the War of Independence the holding of the Hudson Valley had been
of importance so now the holding of the Mississippi Valley was of
importance. If the Mississippi from Cairo to New Orleans could be
strongly held by the Federals, the Confederacy would be cut in two,
and thus greatly weakened. "The Mississippi," said Lincoln, "is
the backbone of the rebellion; it is the key of the whole situation."
But to get possession of this key was no easy matter. Early in
February two forts on the river Tennessee were taken by the Federals
under General Grant. Then they marched upon Fort Donelson, a large
and very strong fort on the Cumberland river. At the same time
Commander Andrew H. Foote sailed up the river with a little fleet
of seven gunboats to assist the army.
The weather was bitterly cold, and as the soldiers lay round the
fort tentless and fireless, a pitiless wind blew, chilling them
to the bone, and making sleep impossible. Foote with his gunboats
had not yet arrived, but in the morning the attack on land was begun.
Up the hill to the fort the Federals swept, only to be driven back
by the fierce Confederate fire. Again and again they charged. Again
and again they were driven back, leaving the
hill-  side strewn with
dead and dying. At length the dry leaves which covered the hillside
took fire. Choked by the smoke, scorched by the flames the men
could advance no more, and they sullenly retreated for the last
time. The attack had failed.
That night the gunboats arrived, and soon the bombardment from the
river began. But the firing from the fort was so fierce and well
placed that before long two of the boats were disabled, and floated
helplessly down the stream, and the others too withdrew till they
were out of range of the Confederate guns.
There was joy that night in Fort Donelson. By land and water the
Federals had been repulsed. The Confederates felt certain of victory.
But the Federals were by no means beaten, and next morning they
renewed the fight as fiercely as ever. Yet again the Confederates
swept all before them, and the right wing of the Federal army was
driven from its position and scattered in flight. Victory for the
Confederates seemed certain.
During this fight Grant had not been with the troops, for he had
gone down the river to consult with Foote, who had been wounded
the day before. About noon he returned, and when he heard of the
disaster his face flushed hotly. But he was a man who rarely lost
his temper, or betrayed his feelings. For a minute he was silent,
crushing some papers he held in his hand. Then in his usual calm voice
he said, "Gentlemen, the position on the right must be retaken."
And retaken it was.
General Charles F. Smith led the assault. He was an old soldier
who had fought under Zachary Taylor in Texas where "Smith's light
battalion" had become famous. White haired now, but still handsome
and erect, he rode this day in front of his troops, once and again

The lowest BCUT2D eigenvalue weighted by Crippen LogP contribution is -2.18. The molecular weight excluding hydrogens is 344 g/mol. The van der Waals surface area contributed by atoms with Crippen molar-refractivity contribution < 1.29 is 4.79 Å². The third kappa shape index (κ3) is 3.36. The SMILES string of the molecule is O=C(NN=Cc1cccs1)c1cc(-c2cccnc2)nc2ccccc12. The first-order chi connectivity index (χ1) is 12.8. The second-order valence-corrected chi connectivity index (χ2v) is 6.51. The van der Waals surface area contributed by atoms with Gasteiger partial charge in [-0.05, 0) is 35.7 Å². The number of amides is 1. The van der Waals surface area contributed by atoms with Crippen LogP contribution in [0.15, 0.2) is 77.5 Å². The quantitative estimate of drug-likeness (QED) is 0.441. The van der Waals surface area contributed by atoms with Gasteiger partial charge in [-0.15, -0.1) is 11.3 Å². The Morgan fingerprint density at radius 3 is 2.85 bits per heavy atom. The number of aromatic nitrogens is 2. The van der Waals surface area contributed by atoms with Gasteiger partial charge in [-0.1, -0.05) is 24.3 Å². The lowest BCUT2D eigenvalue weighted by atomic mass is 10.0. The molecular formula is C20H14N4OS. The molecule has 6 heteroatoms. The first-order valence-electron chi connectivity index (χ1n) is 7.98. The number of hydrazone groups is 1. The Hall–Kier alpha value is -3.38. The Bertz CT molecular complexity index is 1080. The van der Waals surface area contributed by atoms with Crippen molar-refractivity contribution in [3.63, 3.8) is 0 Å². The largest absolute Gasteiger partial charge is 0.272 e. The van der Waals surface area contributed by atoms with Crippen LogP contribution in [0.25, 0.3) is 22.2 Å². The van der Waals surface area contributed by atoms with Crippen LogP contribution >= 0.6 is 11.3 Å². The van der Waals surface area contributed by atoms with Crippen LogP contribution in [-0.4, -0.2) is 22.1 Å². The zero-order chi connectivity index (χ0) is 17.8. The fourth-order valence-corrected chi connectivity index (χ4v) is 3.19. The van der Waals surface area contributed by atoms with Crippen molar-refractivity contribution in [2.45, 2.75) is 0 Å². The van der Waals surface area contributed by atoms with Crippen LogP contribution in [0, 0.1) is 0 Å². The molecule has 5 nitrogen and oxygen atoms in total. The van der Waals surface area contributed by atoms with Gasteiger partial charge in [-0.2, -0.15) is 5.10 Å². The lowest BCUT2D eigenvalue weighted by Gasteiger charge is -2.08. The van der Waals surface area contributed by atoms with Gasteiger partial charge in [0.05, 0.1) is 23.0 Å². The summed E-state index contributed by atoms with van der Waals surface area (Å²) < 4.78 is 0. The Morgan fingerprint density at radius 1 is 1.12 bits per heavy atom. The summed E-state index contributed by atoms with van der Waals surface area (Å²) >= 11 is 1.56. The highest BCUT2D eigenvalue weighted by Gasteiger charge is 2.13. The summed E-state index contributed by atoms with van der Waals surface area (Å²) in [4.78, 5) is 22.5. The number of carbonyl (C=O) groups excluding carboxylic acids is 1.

head to cheer them onward. Bullets whizzed and screamed
about him, but he heeded them not.
"I was nearly scared to death," said one of his men afterwards,
"but I saw the old man's white moustache over his shoulder, and
Hotter and hotter grew the fire, and the men hesitated and wavered.
But the old general knew no fear. Placing his cap on the end of
his sword, he waved it aloft.
"No flinching now, my lads," he cried. "This is the way. Come on!"
And on they came, inspired by the fearless valour of the old soldier.
And when at length they had triumphantly planted their colours on
the lost position no efforts of the enemy could dislodge them.
Meanwhile another division under General Lew Wallace dashed up
another hill with splendid élan, and when night fell although the
fort was still untaken it was at the mercy of the attackers.
Supperless and fireless the Federals cheerfully bivouacked upon
the field, for they well knew that the morrow would bring them
victory. But within the fort there was gloom. Nothing was left
but surrender. It would be impossible to hold out even for half an
hour, said General Buckner, the best soldier, although the youngest
of the three generals in command. The other two generals agreed,
but declared that they would not stay to be made prisoner. So in
the night they silently crept away with their men.
Early next morning General Buckner, left alone in command, wrote
to Grant proposing a truce in order to arrange terms of surrender.
Grant's answer was short and sharp. "No terms except unconditional
and immediate surrender can be accepted," he said.
Bitter indeed were the feelings of the Confederate leader when
he received this reply. But there was nothing left to
 him but to
accept the terms. He was hopelessly outnumbered, and to fight longer
would only mean the throwing away of brave lives uselessly. So he
accepted what seemed to him the "ungenerous and unchivalrous terms"
which Grant proposed, and surrendered the fort with all its guns
and great stores of ammunition, and fourteen thousand men.
Up to this time Grant had hardly been heard of. He was a soldier
indeed, and had fought in the Mexican War. But eight years before
the outbreak of the rebellion he had left the army. During these
years he had tried in many ways to make a living, but had succeeded
in none, and at the beginning of the war he was almost a ruined
man. Now he became famous, and his short and sharp "unconditional
surrender" was soon a watchword in the Northern army. His initials
too being U. S. he became henceforth known as Unconditional Surrender